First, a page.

It wasn’t immediately clear whether he hadn’t been arrested or whether he had been released by the military, which is eager to show the Brotherhood’s legions of supporters that its coup was based on Morsi’s inability to overcome divisions in society rather than because it held antipathy toward the Brotherhood.

Badie spoke to a crowd in Nasr City, part of east Cairo, in what was the Islamist camp’s largest gathering since Morsi’s removal. Over the previous week, anti-Morsi demonstrators had overwhelmed his supporters with their numbers and fervor, and Muslim Brotherhood members had seemed stunned by the coup and the announcement of arrest warrants against them.

But on Friday, the Islamist camp appeared re-energized. Badie’s speech featured the Brotherhood’s favored nationalist-religious rhetoric, reminding Egyptians that they stood with them through Mubarak’s three decades of authoritarian rule.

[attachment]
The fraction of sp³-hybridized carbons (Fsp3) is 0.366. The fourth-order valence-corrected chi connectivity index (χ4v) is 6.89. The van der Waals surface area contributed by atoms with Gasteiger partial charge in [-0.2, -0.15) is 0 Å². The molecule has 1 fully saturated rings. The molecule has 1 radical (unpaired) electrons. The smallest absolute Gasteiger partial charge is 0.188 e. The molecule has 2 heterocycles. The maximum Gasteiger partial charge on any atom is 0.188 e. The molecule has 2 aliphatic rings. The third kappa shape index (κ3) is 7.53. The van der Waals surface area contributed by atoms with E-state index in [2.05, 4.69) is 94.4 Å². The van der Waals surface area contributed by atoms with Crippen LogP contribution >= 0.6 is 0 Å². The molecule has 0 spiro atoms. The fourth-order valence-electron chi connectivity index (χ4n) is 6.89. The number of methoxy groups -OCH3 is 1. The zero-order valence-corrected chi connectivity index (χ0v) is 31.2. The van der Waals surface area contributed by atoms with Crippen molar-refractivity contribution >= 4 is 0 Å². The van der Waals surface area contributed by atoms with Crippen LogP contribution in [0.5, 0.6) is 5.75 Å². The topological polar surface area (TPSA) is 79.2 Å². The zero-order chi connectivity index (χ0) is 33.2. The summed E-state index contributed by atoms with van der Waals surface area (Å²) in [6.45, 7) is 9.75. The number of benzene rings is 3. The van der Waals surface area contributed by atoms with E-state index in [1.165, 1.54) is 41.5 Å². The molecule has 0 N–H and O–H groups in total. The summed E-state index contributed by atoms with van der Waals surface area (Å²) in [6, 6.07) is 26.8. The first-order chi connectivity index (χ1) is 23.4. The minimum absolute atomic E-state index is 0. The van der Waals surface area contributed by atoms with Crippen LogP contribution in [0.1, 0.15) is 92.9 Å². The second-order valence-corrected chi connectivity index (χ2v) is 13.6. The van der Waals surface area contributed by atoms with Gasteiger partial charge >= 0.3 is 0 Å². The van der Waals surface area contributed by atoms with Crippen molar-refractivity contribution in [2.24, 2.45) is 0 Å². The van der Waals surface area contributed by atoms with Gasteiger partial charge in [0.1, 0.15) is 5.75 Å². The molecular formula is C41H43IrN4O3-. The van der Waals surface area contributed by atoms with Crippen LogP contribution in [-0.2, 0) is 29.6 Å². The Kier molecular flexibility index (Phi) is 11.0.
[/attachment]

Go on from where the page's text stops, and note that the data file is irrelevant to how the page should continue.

“Give Egypt back to its people,” Badie said as the crowd cheered. “Give its presidency back to Mohammed Morsi and bring an end to military rule.”

The army has said it won’t reimpose military rule — as it did after Mubarak’s ouster — but it hasn’t set a date for parliamentary or constitutional elections.

But Friday’s violence raised the prospect that the Egyptian military might intervene more forcefully to restore order or might crack down more heavily on the Muslim Brotherhood if its leaders are believed to have incited the attacks.